In the Middle Ages, there was only one parish in the village: that of St-Maurice-sur-Loire, it was grouped around its church and its village, with some hamlets united with it and scattered in the countryside. Among these hamlets, one took the name of the priory St-Jean: that is how the village of St-Jean was built around a priory.
The existence of this building is explained by the presence of monks who founded a Benedictine building in the 11th century : the priory of St-Jean-sur-St-Maurice which depended on the Sacred Abbey of Saint-Michel in Piedmont in Italy, on the heights of Suze.
Like all the conventual buildings, this priory was built on a site in height. The imposing building crowns the top of a hill overlooking a vast panorama of the Monts de la Madeleine, Beaujolais and Charolais. Until the sixteenth century, the priory was administered by a prior appointed by the abbey mother. He benefited from feudal rights, middle and low justice on the dependent tenants of the priory, he tithed the parish of St-Maurice, as well as a part of the parishes of Villemontais and Cordelle. It was the monks of St-Jean who founded and served the first church of Cordelle, whose ruins can be seen in Chevenay (hamlet near Joeuvres).
Today, only the porch and the bell tower of the eleventh century remain; the conventual buildings were destroyed like many buildings during the Revolution.
The current building was built in 1872 on the remains of the priory, according to the plans of architect Mr Bonnard. Its ground floor opens onto a beautiful arched door without lintel or tympanum, surrounded by three arches. Above, we can see a small round arched bay, then four semicircular openings too, but partially walled. The set was probably part of a bell tower wall, as we can see others in the region. It is probably much later that a floor in front of the bays was built, a little behind, and 3 other walls. The wall tower has become a monumental belfry. In its upper part, this belfry is pierced with high bays to the east and west, and only one on the other sides. The whole is capped with a low roof with 4 sides.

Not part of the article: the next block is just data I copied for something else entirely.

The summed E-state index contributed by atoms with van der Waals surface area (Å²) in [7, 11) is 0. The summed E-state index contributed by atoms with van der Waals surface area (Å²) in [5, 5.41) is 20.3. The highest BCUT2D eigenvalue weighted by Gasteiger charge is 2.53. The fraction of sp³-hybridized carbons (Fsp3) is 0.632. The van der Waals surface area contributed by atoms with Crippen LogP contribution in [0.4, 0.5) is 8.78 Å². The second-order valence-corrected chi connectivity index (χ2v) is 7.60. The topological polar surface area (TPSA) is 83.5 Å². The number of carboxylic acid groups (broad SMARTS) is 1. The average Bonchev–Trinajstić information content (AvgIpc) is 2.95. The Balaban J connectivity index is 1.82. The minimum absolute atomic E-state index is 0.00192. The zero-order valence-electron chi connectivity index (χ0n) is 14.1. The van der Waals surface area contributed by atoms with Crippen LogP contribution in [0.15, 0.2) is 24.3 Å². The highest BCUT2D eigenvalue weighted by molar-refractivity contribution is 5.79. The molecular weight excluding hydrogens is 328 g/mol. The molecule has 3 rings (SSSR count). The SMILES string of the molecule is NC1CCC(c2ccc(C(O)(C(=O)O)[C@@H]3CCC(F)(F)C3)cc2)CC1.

The inside of the church
With a massive and stocky appearance, the church is built around three naves and a transept whose ends end with a wall with 3 sides. The building has kept its old pavement in diamond tiles. The tall and elegant windows were designed by the painter-glassmaker Mr Pagnon. The polygonal choir has two paintings by artist G. Salza: a Nativity and a Last Supper
The Forézien sculptor Mr Jean-Marie Bonnassieux (1810-1892) made two white limestone statues, which adorn the side altars dedicated to them: one representing the Virgin (dating from 1882), the other representing Saint Jean the Baptist. This artist has designed many statues in the region, the most famous is undoubtedly that of Notre Dame de France made in 1860, and which is 22 meter high and dominates the city of Puy-en-Velay
The surroundings of the church
For centuries the church was surrounded by a cemetery which was reduced by half during the restoration of the church in 1949, when people were no longer buried there. The only remains of this cemetery are the monumental cross that stands in front of the church and the stones around it.
When the village split in two in 1894, the church – which had always been a parish church – became the church of St-Jean, and the cemetery, the cemetery of St-Jean.
In the southern staircase, you can see a coat of arms representing a lion carved in yellow limestone. It is undoubtedly the coat of arms of the prior GM Chantelot, appointed prior to the Benedictine priory of St-Jean in 1736, and whose weapons “azure lion crawling gold, langued mouth,” that is to say, an erected golden lion with a red tongue on a blue background.